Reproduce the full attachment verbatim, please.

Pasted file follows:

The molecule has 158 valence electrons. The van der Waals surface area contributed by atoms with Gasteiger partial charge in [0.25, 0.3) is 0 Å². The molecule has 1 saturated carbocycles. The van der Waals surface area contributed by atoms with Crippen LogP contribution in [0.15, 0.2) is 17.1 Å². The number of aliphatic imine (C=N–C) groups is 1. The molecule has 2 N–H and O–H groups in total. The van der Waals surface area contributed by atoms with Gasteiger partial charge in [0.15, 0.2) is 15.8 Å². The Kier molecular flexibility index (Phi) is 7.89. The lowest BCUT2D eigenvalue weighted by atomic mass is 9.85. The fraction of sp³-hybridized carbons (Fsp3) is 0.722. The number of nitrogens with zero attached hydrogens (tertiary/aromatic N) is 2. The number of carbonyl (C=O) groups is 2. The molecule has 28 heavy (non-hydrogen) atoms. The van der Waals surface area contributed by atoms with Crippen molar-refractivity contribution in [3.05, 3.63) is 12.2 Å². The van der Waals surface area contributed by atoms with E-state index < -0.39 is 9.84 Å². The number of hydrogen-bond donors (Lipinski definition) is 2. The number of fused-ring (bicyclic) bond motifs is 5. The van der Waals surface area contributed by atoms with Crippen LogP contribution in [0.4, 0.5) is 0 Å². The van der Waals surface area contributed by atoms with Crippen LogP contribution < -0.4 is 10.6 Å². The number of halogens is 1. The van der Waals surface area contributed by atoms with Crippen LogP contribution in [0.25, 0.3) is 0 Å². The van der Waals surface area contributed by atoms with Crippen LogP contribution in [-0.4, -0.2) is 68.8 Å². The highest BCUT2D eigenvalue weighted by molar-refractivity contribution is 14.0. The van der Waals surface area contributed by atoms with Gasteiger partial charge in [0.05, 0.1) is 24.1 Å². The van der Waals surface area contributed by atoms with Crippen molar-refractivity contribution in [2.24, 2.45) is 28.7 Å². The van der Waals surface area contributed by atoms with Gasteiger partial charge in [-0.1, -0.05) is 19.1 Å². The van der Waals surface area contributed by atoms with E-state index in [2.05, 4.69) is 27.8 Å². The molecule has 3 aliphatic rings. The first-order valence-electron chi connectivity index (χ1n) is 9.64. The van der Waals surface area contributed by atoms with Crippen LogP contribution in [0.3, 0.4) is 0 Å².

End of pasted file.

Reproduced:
The molecule has 158 valence electrons. The van der Waals surface area contributed by atoms with Gasteiger partial charge in [0.25, 0.3) is 0 Å². The molecule has 1 saturated carbocycles. The van der Waals surface area contributed by atoms with Crippen LogP contribution in [0.15, 0.2) is 17.1 Å². The number of aliphatic imine (C=N–C) groups is 1. The molecule has 2 N–H and O–H groups in total. The van der Waals surface area contributed by atoms with Gasteiger partial charge in [0.15, 0.2) is 15.8 Å². The Kier molecular flexibility index (Phi) is 7.89. The lowest BCUT2D eigenvalue weighted by atomic mass is 9.85. The fraction of sp³-hybridized carbons (Fsp3) is 0.722. The number of nitrogens with zero attached hydrogens (tertiary/aromatic N) is 2. The number of carbonyl (C=O) groups is 2. The molecule has 28 heavy (non-hydrogen) atoms. The van der Waals surface area contributed by atoms with Crippen molar-refractivity contribution in [3.05, 3.63) is 12.2 Å². The van der Waals surface area contributed by atoms with E-state index < -0.39 is 9.84 Å². The number of hydrogen-bond donors (Lipinski definition) is 2. The number of fused-ring (bicyclic) bond motifs is 5. The van der Waals surface area contributed by atoms with Crippen LogP contribution in [0.4, 0.5) is 0 Å². The van der Waals surface area contributed by atoms with Crippen LogP contribution < -0.4 is 10.6 Å². The number of halogens is 1. The van der Waals surface area contributed by atoms with Crippen LogP contribution in [0.25, 0.3) is 0 Å². The van der Waals surface area contributed by atoms with Crippen LogP contribution in [-0.4, -0.2) is 68.8 Å². The highest BCUT2D eigenvalue weighted by molar-refractivity contribution is 14.0. The van der Waals surface area contributed by atoms with Gasteiger partial charge in [0.05, 0.1) is 24.1 Å². The van der Waals surface area contributed by atoms with Crippen molar-refractivity contribution in [2.24, 2.45) is 28.7 Å². The van der Waals surface area contributed by atoms with Gasteiger partial charge in [-0.1, -0.05) is 19.1 Å². The van der Waals surface area contributed by atoms with E-state index in [2.05, 4.69) is 27.8 Å². The molecule has 3 aliphatic rings. The first-order valence-electron chi connectivity index (χ1n) is 9.64. The van der Waals surface area contributed by atoms with Crippen LogP contribution in [0.3, 0.4) is 0 Å².